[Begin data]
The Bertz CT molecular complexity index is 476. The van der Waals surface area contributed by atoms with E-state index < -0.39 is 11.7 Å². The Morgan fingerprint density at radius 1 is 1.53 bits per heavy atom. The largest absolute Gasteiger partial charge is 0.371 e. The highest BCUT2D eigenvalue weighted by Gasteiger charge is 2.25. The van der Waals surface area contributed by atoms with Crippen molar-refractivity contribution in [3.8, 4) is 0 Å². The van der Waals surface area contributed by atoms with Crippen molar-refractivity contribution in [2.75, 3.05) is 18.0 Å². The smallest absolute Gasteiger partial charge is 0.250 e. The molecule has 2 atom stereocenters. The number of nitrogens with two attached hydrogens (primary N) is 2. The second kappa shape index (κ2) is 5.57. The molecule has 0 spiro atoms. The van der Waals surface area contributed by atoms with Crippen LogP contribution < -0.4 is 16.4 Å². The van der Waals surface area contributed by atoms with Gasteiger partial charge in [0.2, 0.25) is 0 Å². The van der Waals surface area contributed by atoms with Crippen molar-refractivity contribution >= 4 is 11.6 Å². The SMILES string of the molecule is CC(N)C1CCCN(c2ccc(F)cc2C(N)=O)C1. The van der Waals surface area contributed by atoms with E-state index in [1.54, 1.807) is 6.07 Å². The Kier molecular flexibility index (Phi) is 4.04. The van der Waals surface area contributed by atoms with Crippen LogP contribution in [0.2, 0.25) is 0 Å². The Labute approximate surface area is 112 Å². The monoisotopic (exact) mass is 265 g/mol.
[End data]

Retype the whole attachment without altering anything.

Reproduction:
The Bertz CT molecular complexity index is 476. The van der Waals surface area contributed by atoms with E-state index < -0.39 is 11.7 Å². The Morgan fingerprint density at radius 1 is 1.53 bits per heavy atom. The largest absolute Gasteiger partial charge is 0.371 e. The highest BCUT2D eigenvalue weighted by Gasteiger charge is 2.25. The van der Waals surface area contributed by atoms with Crippen molar-refractivity contribution in [3.8, 4) is 0 Å². The van der Waals surface area contributed by atoms with Crippen molar-refractivity contribution in [2.75, 3.05) is 18.0 Å². The smallest absolute Gasteiger partial charge is 0.250 e. The molecule has 2 atom stereocenters. The number of nitrogens with two attached hydrogens (primary N) is 2. The second kappa shape index (κ2) is 5.57. The molecule has 0 spiro atoms. The van der Waals surface area contributed by atoms with Crippen LogP contribution < -0.4 is 16.4 Å². The van der Waals surface area contributed by atoms with Gasteiger partial charge in [0.2, 0.25) is 0 Å². The van der Waals surface area contributed by atoms with Crippen molar-refractivity contribution >= 4 is 11.6 Å². The SMILES string of the molecule is CC(N)C1CCCN(c2ccc(F)cc2C(N)=O)C1. The van der Waals surface area contributed by atoms with E-state index in [1.54, 1.807) is 6.07 Å². The Kier molecular flexibility index (Phi) is 4.04. The van der Waals surface area contributed by atoms with Crippen LogP contribution in [0.2, 0.25) is 0 Å². The Labute approximate surface area is 112 Å². The monoisotopic (exact) mass is 265 g/mol.